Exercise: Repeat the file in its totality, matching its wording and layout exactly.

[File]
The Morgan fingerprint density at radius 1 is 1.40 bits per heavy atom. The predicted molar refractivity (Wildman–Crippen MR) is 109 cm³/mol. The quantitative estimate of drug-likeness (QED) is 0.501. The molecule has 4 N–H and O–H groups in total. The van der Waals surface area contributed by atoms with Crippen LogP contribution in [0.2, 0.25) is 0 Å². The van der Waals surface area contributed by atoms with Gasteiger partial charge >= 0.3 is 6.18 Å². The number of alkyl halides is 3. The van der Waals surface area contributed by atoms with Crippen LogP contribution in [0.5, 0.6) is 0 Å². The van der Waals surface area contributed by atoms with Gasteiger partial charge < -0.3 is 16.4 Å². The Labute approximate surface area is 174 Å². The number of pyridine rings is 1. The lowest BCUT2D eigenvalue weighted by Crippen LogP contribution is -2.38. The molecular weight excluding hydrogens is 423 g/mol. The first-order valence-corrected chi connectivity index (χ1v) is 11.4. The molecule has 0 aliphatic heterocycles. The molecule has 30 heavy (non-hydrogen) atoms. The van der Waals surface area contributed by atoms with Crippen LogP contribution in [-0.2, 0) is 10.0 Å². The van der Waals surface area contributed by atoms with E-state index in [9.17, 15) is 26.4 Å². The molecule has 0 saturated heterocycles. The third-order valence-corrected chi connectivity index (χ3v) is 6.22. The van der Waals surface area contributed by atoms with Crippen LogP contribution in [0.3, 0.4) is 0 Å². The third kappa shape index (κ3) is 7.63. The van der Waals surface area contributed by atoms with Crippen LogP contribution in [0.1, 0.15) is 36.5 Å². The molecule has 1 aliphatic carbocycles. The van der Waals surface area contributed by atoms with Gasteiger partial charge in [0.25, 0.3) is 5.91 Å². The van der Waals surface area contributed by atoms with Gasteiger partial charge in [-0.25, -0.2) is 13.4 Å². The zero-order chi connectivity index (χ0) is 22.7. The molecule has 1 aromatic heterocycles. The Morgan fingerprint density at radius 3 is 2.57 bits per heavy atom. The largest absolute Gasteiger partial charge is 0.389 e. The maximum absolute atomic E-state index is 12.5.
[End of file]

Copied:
The Morgan fingerprint density at radius 1 is 1.40 bits per heavy atom. The predicted molar refractivity (Wildman–Crippen MR) is 109 cm³/mol. The quantitative estimate of drug-likeness (QED) is 0.501. The molecule has 4 N–H and O–H groups in total. The van der Waals surface area contributed by atoms with Crippen LogP contribution in [0.2, 0.25) is 0 Å². The van der Waals surface area contributed by atoms with Gasteiger partial charge >= 0.3 is 6.18 Å². The number of alkyl halides is 3. The van der Waals surface area contributed by atoms with Crippen LogP contribution in [0.5, 0.6) is 0 Å². The van der Waals surface area contributed by atoms with Gasteiger partial charge < -0.3 is 16.4 Å². The Labute approximate surface area is 174 Å². The number of pyridine rings is 1. The lowest BCUT2D eigenvalue weighted by Crippen LogP contribution is -2.38. The molecular weight excluding hydrogens is 423 g/mol. The first-order valence-corrected chi connectivity index (χ1v) is 11.4. The molecule has 0 aliphatic heterocycles. The molecule has 30 heavy (non-hydrogen) atoms. The van der Waals surface area contributed by atoms with Crippen LogP contribution in [-0.2, 0) is 10.0 Å². The van der Waals surface area contributed by atoms with E-state index in [9.17, 15) is 26.4 Å². The molecule has 0 saturated heterocycles. The third-order valence-corrected chi connectivity index (χ3v) is 6.22. The van der Waals surface area contributed by atoms with Crippen LogP contribution in [0.3, 0.4) is 0 Å². The third kappa shape index (κ3) is 7.63. The van der Waals surface area contributed by atoms with Crippen LogP contribution in [0.1, 0.15) is 36.5 Å². The molecule has 1 aliphatic carbocycles. The van der Waals surface area contributed by atoms with Gasteiger partial charge in [0.25, 0.3) is 5.91 Å². The van der Waals surface area contributed by atoms with Gasteiger partial charge in [-0.25, -0.2) is 13.4 Å². The zero-order chi connectivity index (χ0) is 22.7. The molecule has 1 aromatic heterocycles. The Morgan fingerprint density at radius 3 is 2.57 bits per heavy atom. The largest absolute Gasteiger partial charge is 0.389 e. The maximum absolute atomic E-state index is 12.5.